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Using physics to understand the ‘music’ of the brain

09.08.2018

In a nutshell: A physics-based approach successfully explains mysterious oscillations in brain activity that are like the notes produced by a musical instrument.

View Paper Abstract

Using physics to understand the ‘music’ of the brain

Our understanding of how the brain works has been based mostly on observation, with little ability to predict behaviour or analyse its underlying mechanisms. Techniques such as electroencephalography (EEG) are used to measure electrical activity in the brain and link it to brain function – or dysfunction.

When the cerebral cortex is stimulated in one location by randomly flickering light, EEG recordings show that the resulting brain activity oscillates in other locations in a way that is closely related to changes in the light. These oscillations, known as perceptual echo, were first discovered in 2012 but have remained a mystery ever since.

Perceptual echo might have implications for the processes involved in visual perception, so learning more about it could increase our understanding of human vision. However, there have been no studies to predict perceptual echo or analyse its underlying mechanisms.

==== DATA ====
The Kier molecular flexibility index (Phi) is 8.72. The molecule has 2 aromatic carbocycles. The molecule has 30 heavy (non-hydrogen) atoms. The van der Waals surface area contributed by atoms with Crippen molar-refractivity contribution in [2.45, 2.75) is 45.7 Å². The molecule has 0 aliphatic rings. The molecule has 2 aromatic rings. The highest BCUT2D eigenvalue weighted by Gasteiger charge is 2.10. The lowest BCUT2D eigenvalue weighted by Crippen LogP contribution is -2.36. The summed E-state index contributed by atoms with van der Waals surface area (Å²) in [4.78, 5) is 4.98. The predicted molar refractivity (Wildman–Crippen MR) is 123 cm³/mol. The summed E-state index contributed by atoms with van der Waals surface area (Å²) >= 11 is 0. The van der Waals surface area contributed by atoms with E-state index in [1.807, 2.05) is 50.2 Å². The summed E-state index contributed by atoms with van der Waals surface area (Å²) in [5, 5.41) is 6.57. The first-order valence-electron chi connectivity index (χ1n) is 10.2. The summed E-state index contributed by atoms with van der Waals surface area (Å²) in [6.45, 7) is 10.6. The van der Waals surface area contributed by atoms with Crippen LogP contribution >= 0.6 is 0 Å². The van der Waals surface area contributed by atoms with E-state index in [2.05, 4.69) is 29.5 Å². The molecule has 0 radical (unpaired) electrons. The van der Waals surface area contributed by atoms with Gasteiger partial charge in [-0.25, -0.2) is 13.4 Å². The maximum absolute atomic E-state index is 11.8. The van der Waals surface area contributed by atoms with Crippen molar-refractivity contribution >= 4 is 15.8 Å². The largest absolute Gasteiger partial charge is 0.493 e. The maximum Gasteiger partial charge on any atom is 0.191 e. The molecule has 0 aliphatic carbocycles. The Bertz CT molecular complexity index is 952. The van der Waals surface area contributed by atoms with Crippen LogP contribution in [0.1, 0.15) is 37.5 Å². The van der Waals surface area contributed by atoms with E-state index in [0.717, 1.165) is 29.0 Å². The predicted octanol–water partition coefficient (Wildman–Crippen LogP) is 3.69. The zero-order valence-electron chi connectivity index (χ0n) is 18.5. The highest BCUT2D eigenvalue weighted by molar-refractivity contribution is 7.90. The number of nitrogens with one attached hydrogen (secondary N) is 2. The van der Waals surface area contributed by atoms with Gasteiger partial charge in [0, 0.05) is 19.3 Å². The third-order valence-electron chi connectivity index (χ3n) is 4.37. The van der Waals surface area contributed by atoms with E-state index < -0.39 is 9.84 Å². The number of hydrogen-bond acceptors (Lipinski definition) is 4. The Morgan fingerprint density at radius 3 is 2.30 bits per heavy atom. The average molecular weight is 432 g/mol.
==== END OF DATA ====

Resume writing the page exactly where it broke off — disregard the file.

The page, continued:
Brain Function CoE Chief Investigator Peter Robinson and his colleagues from the University of Sydney aimed to fill this gap using neural field theory – a comprehensive model of the connections between brain stimuli, activity and measurements that is based on physics rather than statistics.

The researchers used neural field theory to predict the frequency and spatial patterns of perceptual echo by splitting the brain’s oscillations into ‘natural modes’ (like the notes produced by a musical instrument) and their patterns on the cortex – as shown in the illustration, where strong oscillations in the visual cortex are shown in red. They found that two modes dominated, which closely matched experimental observations. This finding is comparable to striking a musical instrument, such as a drum: even if you hit it randomly, the resulting sound will be dominated by its favoured notes.

The team’s work – which combined theory, experiment, and physical and biological sciences – demonstrates the power of interdisciplinary methods to explain brain activity.

Next steps:
The team is using the same approach to extract information about brain structure (which is difficult to observe) from brain activity (which is easier to observe), which they hope will enable them to explain a range of other brain phenomena. This approach is like ‘hearing’ the shape of a drum from the sounds it produces.


Reference:
Robinson, P. A., Pagès, J. C., Gabay, N. C., Babaie, T., & Mukta, K. N. (2018). Neural field theory of perceptual echo and implications for estimating brain connectivity. Physical Review E, 97, 042418. doi: 10.1103/PhysRevE.97.042418


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